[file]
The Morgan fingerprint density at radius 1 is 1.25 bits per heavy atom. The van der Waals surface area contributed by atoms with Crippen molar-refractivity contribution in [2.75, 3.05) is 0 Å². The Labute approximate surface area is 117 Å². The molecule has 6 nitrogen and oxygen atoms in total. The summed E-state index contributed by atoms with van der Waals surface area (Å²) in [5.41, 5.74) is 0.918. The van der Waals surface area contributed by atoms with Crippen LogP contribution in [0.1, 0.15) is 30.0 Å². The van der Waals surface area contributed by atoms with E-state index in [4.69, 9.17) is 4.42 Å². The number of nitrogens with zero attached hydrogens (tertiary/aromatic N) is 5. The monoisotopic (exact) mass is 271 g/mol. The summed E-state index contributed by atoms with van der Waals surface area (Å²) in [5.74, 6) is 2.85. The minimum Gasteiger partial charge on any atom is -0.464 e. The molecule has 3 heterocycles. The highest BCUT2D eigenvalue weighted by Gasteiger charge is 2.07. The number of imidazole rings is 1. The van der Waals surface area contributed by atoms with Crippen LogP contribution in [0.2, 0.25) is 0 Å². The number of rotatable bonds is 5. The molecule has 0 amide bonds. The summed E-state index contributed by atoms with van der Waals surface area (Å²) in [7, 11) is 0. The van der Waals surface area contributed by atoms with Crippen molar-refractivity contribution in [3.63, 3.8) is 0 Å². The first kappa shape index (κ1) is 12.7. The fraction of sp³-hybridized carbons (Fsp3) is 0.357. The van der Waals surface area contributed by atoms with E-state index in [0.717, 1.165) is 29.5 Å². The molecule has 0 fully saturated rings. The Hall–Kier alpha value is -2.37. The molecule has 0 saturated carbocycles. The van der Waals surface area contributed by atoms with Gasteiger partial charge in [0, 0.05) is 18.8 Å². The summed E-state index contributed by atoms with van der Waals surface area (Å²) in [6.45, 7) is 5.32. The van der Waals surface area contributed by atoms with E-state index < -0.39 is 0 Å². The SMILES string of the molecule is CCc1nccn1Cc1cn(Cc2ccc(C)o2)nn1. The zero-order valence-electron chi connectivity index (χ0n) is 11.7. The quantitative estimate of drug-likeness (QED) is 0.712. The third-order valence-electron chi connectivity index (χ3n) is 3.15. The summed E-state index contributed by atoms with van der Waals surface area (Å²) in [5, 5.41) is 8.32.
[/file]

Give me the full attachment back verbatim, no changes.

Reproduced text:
The Morgan fingerprint density at radius 1 is 1.25 bits per heavy atom. The van der Waals surface area contributed by atoms with Crippen molar-refractivity contribution in [2.75, 3.05) is 0 Å². The Labute approximate surface area is 117 Å². The molecule has 6 nitrogen and oxygen atoms in total. The summed E-state index contributed by atoms with van der Waals surface area (Å²) in [5.41, 5.74) is 0.918. The van der Waals surface area contributed by atoms with Crippen LogP contribution in [0.1, 0.15) is 30.0 Å². The van der Waals surface area contributed by atoms with E-state index in [4.69, 9.17) is 4.42 Å². The number of nitrogens with zero attached hydrogens (tertiary/aromatic N) is 5. The monoisotopic (exact) mass is 271 g/mol. The summed E-state index contributed by atoms with van der Waals surface area (Å²) in [5.74, 6) is 2.85. The minimum Gasteiger partial charge on any atom is -0.464 e. The molecule has 3 heterocycles. The highest BCUT2D eigenvalue weighted by Gasteiger charge is 2.07. The number of imidazole rings is 1. The van der Waals surface area contributed by atoms with Crippen LogP contribution in [0.2, 0.25) is 0 Å². The number of rotatable bonds is 5. The molecule has 0 amide bonds. The summed E-state index contributed by atoms with van der Waals surface area (Å²) in [7, 11) is 0. The van der Waals surface area contributed by atoms with Crippen molar-refractivity contribution in [3.63, 3.8) is 0 Å². The first kappa shape index (κ1) is 12.7. The fraction of sp³-hybridized carbons (Fsp3) is 0.357. The van der Waals surface area contributed by atoms with E-state index in [0.717, 1.165) is 29.5 Å². The molecule has 0 fully saturated rings. The Hall–Kier alpha value is -2.37. The molecule has 0 saturated carbocycles. The van der Waals surface area contributed by atoms with Gasteiger partial charge in [0, 0.05) is 18.8 Å². The summed E-state index contributed by atoms with van der Waals surface area (Å²) in [6.45, 7) is 5.32. The van der Waals surface area contributed by atoms with E-state index < -0.39 is 0 Å². The SMILES string of the molecule is CCc1nccn1Cc1cn(Cc2ccc(C)o2)nn1. The zero-order valence-electron chi connectivity index (χ0n) is 11.7. The quantitative estimate of drug-likeness (QED) is 0.712. The third-order valence-electron chi connectivity index (χ3n) is 3.15. The summed E-state index contributed by atoms with van der Waals surface area (Å²) in [5, 5.41) is 8.32.